Was it for walrus? Viking Age settlement and medieval walrus ivory trade in Iceland and Greenland

Karin M. Frei, Ashley N. Coutu, Konrad Smiarowski, Ramona Harrison, Christian K. Madsen, Jette Arneborg, Robert Frei, Gardar Guðmundsson, Søren M. Sindbæk, James Woollett, Steven Hartman, Megan Hicks, Thomas H. McGovern

Research output: Contribution to journalArticlepeer-review

Abstract

Walrus-tusk ivory and walrus-hide rope were highly desired goods in Viking Age north-west Europe. New finds of walrus bone and ivory in early Viking Age contexts in Iceland are concentrated in the south-west, and suggest extensive exploitation of nearby walrus for meat, hide and ivory during the first century of settlement. In Greenland, archaeofauna suggest a very different specialized long-distance hunting of the much larger walrus populations in the Disko Bay area that brought mainly ivory to the settlement areas and eventually to European markets. New lead isotopic analysis of archaeological walrus ivory and bone from Greenland and Iceland offers a tool for identifying possible source regions of walrus ivory during the early Middle Ages. This opens possibilities for assessing the development and relative importance of hunting grounds from the point of view of exported products.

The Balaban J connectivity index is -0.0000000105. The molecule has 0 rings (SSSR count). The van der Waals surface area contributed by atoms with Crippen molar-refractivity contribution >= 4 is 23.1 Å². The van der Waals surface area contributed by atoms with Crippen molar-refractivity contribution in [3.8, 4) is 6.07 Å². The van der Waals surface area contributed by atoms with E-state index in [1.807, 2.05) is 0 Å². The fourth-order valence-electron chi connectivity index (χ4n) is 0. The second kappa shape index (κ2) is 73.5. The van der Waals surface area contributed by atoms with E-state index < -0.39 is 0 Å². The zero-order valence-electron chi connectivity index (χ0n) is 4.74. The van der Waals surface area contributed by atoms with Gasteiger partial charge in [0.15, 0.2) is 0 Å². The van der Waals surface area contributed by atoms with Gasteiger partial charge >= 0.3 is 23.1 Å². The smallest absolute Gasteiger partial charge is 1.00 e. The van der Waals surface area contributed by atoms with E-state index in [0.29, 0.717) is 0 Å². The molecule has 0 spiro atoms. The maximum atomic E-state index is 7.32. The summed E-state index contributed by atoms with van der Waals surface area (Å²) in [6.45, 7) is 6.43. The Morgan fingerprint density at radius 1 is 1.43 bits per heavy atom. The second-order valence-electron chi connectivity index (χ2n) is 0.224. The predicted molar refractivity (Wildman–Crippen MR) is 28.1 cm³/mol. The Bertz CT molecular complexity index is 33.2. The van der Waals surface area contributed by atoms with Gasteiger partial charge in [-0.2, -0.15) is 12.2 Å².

Original languageEnglish
Pages (from-to)1-28
Number of pages28
JournalWorld Archaeology
Volume47
Issue number3
Early online date20 Apr 2015
DOIs
Publication statusPublished - 2015

Keywords

  • archaeology

Cite this